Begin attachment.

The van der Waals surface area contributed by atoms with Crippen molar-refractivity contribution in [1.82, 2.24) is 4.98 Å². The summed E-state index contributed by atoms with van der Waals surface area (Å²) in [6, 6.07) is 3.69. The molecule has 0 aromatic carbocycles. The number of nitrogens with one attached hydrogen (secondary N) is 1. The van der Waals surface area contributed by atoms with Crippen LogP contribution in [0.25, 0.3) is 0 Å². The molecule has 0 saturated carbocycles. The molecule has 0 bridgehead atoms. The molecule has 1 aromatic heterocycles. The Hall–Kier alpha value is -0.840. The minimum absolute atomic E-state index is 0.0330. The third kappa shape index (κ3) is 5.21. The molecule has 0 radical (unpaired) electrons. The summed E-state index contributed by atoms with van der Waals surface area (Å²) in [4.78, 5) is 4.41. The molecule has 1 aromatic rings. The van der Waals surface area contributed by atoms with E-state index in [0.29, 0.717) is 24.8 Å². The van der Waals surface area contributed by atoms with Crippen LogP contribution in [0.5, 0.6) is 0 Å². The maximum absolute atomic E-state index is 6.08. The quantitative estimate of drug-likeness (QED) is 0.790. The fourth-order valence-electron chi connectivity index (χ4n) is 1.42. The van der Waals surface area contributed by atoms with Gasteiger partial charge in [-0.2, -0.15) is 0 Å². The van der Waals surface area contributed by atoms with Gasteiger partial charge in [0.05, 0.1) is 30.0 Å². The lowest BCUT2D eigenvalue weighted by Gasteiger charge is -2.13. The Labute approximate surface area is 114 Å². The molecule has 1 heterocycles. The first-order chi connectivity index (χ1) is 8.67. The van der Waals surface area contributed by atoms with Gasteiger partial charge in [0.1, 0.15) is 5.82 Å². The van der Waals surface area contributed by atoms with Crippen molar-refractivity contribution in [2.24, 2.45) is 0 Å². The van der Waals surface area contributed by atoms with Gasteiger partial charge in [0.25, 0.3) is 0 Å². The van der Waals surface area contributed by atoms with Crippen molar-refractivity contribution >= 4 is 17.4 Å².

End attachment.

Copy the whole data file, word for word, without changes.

The van der Waals surface area contributed by atoms with Crippen molar-refractivity contribution in [1.82, 2.24) is 4.98 Å². The summed E-state index contributed by atoms with van der Waals surface area (Å²) in [6, 6.07) is 3.69. The molecule has 0 aromatic carbocycles. The number of nitrogens with one attached hydrogen (secondary N) is 1. The van der Waals surface area contributed by atoms with Crippen LogP contribution in [0.25, 0.3) is 0 Å². The molecule has 0 saturated carbocycles. The molecule has 0 bridgehead atoms. The molecule has 1 aromatic heterocycles. The Hall–Kier alpha value is -0.840. The minimum absolute atomic E-state index is 0.0330. The third kappa shape index (κ3) is 5.21. The molecule has 0 radical (unpaired) electrons. The summed E-state index contributed by atoms with van der Waals surface area (Å²) in [4.78, 5) is 4.41. The molecule has 1 aromatic rings. The van der Waals surface area contributed by atoms with E-state index in [0.29, 0.717) is 24.8 Å². The van der Waals surface area contributed by atoms with Crippen LogP contribution in [0.5, 0.6) is 0 Å². The maximum absolute atomic E-state index is 6.08. The quantitative estimate of drug-likeness (QED) is 0.790. The fourth-order valence-electron chi connectivity index (χ4n) is 1.42. The van der Waals surface area contributed by atoms with Gasteiger partial charge in [-0.2, -0.15) is 0 Å². The van der Waals surface area contributed by atoms with Gasteiger partial charge in [0.05, 0.1) is 30.0 Å². The lowest BCUT2D eigenvalue weighted by Gasteiger charge is -2.13. The Labute approximate surface area is 114 Å². The molecule has 1 heterocycles. The first-order chi connectivity index (χ1) is 8.67. The van der Waals surface area contributed by atoms with Gasteiger partial charge in [0.1, 0.15) is 5.82 Å². The van der Waals surface area contributed by atoms with Crippen molar-refractivity contribution in [2.24, 2.45) is 0 Å². The van der Waals surface area contributed by atoms with Gasteiger partial charge in [0.25, 0.3) is 0 Å². The van der Waals surface area contributed by atoms with Crippen molar-refractivity contribution >= 4 is 17.4 Å².